A bipartisan bill to reduce the country’s high maternal mortality rate has been passed into law as part of the omnibus bill.
Senator Tina Smith, author of the Rural Maternal and Obstetric Modernization of Services, or MOMS, Act, says the U.S. is 46th in terms of maternal mortality rates and the only industrialized country where the number of women who die in childbirth is getting worse and not better. When she learned about those statistics, she also learned that half of the rural counties in Minnesota have birthing services in their hospitals. Both the Pew Trust and the Commonwealth Fund have written about the increase in the closure of OB units and the heavy reliance on midwives to fill the gap, potentially placing women and babies at risk.
Smith explains the MOMS Act “provides additional resources and training to rural hospitals and clinics to help them improve their maternal care, prenatal care, and as well as postpartum care when moms and babies go home it even allows for additional use of telehealth, which can make a big difference in improving prenatal care and postpartum care when babies come home.”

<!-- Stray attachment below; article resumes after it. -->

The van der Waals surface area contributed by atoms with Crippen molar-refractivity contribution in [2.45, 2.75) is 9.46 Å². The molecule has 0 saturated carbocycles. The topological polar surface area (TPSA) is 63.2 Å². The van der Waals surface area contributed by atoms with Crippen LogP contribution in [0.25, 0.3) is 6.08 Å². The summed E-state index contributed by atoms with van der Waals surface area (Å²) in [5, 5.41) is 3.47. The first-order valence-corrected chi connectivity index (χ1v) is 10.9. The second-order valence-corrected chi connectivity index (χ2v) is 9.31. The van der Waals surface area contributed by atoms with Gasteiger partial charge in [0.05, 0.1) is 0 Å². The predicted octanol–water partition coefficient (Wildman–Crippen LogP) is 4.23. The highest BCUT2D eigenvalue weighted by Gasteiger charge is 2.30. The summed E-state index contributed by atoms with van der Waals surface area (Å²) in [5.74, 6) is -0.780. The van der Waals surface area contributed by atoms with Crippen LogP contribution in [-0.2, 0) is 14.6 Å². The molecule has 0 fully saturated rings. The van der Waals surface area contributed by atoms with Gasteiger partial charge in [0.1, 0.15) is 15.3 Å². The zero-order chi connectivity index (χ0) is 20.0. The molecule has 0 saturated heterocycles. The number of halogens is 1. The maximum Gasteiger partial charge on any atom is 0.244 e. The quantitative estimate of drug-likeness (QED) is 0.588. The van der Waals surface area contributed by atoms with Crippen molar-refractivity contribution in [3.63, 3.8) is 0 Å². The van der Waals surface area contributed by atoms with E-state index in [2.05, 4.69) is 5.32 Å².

Smith stressed the telehealth angle in that when new parents in more rural areas who have a long drive to get to their prenatal or postpartum care stay connected to their providers, instances of postpartum depression can be identified early and treated before it becomes serious. She added that telehealth is not a replacement for face-to-face care, “but it can make a difference for moms as they do some of that more routine prenatal care, which is important because that reminds you; am I eating the right things? Am I taking the vitamins that I need? And also maybe I have some symptoms I don’t understand that can be evidence that you need to get into the doctor’s office because you might be having issues with hypertension or other kinds of early warning signs for a meeting that meaning that you have a higher risk pregnancy and needs to be seen the doctor more often.”